Managing your land sustainably
It seems like all we hear nowadays are the terms "sustainable" and "being green," but what do they actually mean? "Sustainability," for our purposes, is achieving a balance between adequately providing for human needs, while protecting all other forms of life and natural resources, both now and in the future. The term "being green" can cover a wide range of things, from recycling to energy efficiency and from eating organic to walking rather than driving.
The benefits of managing lands in a sustainable manner are numerous. Money and other valuable resources can be conserved when inputs such as herbicides and mowing are reduced. Increasing native plantings has many environmental, health and economic benefits, including reduced flooding and erosion; air and water pollution filtration; increased biodiversity; and more attractive communities, to name just a few.
The following are some principles for managing lands for improved environmental quality, without losing the useful, human-friendly aspects of the land. Additional principles can be found in the DCNR publication, "Creating Sustainable Community Parks;" available on the website www.dcnr.state.pa.us/brc/GreeningPennsylvania.pdf.
To help raise awareness of environmentally-friendly landscape design and maintenance, DCNR, in conjunction with a variety of organizations, is planning a 1-day "Sustainable Landscapes Conference" on April 1, at The Milton S. Hershey School - Founders Hall in Hershey, Pa. This conference follows on the success of the first-ever "Creating Sustainable Community Parks Conference," which took place at DeSalesUniversity, in the Lehigh Valley, this past October.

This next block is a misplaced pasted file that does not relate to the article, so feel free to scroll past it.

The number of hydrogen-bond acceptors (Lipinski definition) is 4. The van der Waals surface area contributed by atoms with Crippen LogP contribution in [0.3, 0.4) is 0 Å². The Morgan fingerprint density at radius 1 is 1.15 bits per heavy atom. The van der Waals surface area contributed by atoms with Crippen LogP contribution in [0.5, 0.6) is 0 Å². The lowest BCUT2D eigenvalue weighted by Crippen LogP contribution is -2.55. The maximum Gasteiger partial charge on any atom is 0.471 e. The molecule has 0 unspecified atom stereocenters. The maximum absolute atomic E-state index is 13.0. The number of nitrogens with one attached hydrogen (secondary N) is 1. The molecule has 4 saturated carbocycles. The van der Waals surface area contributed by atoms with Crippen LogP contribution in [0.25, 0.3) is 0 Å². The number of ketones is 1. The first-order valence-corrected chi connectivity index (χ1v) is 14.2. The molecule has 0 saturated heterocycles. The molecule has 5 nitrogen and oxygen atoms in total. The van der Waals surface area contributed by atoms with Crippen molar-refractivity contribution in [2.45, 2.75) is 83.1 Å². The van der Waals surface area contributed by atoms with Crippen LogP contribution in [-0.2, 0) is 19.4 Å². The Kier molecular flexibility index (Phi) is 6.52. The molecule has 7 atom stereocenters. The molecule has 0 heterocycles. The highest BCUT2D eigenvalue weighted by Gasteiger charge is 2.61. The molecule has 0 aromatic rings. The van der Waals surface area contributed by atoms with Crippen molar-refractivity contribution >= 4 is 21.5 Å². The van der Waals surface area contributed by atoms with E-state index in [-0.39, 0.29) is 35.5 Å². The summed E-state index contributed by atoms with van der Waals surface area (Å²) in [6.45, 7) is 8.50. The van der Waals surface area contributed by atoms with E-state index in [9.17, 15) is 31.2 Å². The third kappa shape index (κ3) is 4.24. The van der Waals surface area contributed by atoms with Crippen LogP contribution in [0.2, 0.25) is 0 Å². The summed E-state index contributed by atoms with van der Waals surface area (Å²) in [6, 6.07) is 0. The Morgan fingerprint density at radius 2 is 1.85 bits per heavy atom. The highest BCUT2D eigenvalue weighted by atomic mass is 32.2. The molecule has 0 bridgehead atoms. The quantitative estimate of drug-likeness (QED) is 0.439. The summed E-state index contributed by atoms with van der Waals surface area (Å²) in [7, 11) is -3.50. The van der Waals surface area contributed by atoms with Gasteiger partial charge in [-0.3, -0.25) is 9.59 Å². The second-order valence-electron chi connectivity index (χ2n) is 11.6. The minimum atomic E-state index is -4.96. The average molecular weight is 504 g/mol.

On April 1, conference attendees will learn about natural stormwater management, invasive species control, local sustainable agriculture, connecting children with nature, and much more. Anyone whose work deals with recreation, agriculture, pollution-prevention, water issues, environmental education, landscaping, green buildings, etc. will find sessions of interest. A modest $31 registration fee covers meals, handouts and carbon-offset credits to help make this conference as environmentally-friendly as possible. The registration form will be available on DCNR’s website soon, so stay tuned for more details.
We hope to see you at the Milton Hershey School Founders Hall on
Questions about the conference can be directed to Jessica Sprajcar via e-mail to email@example.com.